Dexter is the perfect husband and father, until the move to Luxembourg. Suddenly he is a workaholic, rarely available to the children or his wife. The roles have shifted, after workaholic secret spy Kate gives up her career to follow her husband to Luxembourg, where he is taking on new work. And suddenly the father that used to be at home all of the time is rarely home and a distance falls between him and the family.

Further rousing his wife’s suspicions are their new friends Bill and Julia, a husband and wife from Chicago. Julia quickly becomes Kate’s best friend in Luxembourg, but questions are aroused.

This is one of those stories where you are continually asking yourself  “what if” and “what would I do”.  It shows the fine line drawn through moral delineation and ambiguity. Hear one side of a story and you may think someone is morally bankrupt. Hear more of the story, and maybe what they do is justified, but hear yet more and perhaps you question their motives once again. “Morality” and ethics are not black and white.

Kate's character was pretty well developed, and a character with which I could really connect. Her husband is more elusive and shady. You are never sure what is going on with him, and whether or not he can be trusted.

A book editor for nearly two decades, The Expats is Chris Pavone’s first novel. Part psychological thriller, part escapism, part cautionary tale and part pure entertainment, this is a really fun story!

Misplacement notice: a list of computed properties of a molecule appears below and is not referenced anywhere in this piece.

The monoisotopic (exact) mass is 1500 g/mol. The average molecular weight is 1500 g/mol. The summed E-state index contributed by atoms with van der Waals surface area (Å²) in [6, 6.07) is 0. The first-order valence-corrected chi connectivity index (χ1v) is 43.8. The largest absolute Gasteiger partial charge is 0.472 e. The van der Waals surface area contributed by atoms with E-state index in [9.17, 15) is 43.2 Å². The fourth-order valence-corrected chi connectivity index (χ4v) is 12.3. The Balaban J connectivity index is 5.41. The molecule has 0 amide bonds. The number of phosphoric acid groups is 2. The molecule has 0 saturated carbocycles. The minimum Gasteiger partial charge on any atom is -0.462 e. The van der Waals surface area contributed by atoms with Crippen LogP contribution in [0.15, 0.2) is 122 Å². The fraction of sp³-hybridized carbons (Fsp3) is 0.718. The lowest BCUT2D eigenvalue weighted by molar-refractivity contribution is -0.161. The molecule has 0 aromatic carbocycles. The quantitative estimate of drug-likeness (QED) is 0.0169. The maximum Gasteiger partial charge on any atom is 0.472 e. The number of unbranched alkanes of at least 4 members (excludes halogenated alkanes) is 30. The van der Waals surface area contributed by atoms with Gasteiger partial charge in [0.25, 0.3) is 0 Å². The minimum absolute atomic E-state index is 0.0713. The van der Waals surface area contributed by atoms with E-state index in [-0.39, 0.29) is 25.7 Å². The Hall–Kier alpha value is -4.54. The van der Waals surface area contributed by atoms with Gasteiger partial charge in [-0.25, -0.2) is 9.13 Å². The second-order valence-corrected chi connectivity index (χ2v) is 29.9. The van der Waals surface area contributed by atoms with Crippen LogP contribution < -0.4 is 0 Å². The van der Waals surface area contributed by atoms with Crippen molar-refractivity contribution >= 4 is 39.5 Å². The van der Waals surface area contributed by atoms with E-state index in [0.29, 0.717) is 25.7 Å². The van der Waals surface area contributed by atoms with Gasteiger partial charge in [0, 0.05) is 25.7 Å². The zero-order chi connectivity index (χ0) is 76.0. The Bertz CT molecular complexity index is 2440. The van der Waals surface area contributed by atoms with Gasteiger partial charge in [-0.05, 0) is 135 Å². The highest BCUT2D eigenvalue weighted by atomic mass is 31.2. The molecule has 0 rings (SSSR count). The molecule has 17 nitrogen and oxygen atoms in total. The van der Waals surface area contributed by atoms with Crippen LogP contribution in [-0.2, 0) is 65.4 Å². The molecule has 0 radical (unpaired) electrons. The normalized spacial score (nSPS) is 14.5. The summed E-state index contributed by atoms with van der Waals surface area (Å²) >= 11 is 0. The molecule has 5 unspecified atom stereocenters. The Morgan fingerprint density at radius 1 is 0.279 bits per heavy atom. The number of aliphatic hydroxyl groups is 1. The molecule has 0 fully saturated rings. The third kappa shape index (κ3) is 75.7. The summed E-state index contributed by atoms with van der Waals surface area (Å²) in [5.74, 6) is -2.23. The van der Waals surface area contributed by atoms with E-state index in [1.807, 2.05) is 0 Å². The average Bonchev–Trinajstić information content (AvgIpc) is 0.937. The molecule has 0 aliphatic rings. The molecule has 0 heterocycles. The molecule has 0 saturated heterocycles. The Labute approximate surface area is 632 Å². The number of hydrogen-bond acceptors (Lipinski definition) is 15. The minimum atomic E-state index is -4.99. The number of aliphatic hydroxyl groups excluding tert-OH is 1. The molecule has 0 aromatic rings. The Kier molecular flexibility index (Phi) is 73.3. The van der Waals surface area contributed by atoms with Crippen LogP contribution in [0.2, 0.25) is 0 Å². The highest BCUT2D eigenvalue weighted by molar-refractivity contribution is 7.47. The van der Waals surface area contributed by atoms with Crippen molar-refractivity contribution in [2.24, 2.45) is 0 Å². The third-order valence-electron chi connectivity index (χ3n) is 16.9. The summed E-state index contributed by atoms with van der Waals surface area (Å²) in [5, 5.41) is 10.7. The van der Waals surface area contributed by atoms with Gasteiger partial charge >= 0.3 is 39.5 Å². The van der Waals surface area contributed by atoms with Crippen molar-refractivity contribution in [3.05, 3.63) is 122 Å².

The author is quite good at seeing into the human condition, down to the heart of things, and sometimes I just had to smile...
Jake sighed, the immense disappointment that a little boy can feel hundreds of times a day, over anything, everything, nothing. (p. 58)

We all see ourselves as the center of everything. (p. 299)
(Note: Quotes were taken from an Advanced Readers Copy, and wording could differ in the actual released copy.)
I like the cover. Shiny and almost a metallic red in appearance, there is the dark silhouette of a woman in front of an old European town (possibly Luxembourg?). It gives a really good clue as to what is held between the covers.

However I did note that, because of its metallic nature, the red color does rub off easily, leaving the beautiful cover marked more obviously than your average cover.

I like the fact that the book has shorter chapters and choppy sections, with lots of spots for me to find a stopping point. The font is well-spaced and easy-to-read; the dialogue is easy to follow.  There are some shifts in time, from past to brief periods in the present, but this transition is assisted by the fact that the font is slightly different in the scenes of the present. So you can visually see the change to present day, as well as a date stamp at the top of the page to make it clearer. Still you do need to pay attention, as the time shift can be a little tricky to navigate. It gets especially tricky in the last few chapters of the book.

While not gratuitous, there is some vulgarity, sexuality and adult situations and content.

My final word: This was a fun, smart story. It kept me entertained and challenged. I continually wondered what would happen next, but it was really light and fun. A clever story of suspense laid out in a very easy-to-read fashion, and a very satisfying read.


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My Rating: 8.5 out of 10


I received a copy of this book from Crown Publishing, in exchange for my honest opinion. I was not financially compensated in any way, and the opinions expressed are my own and based on my observations while reading this novel.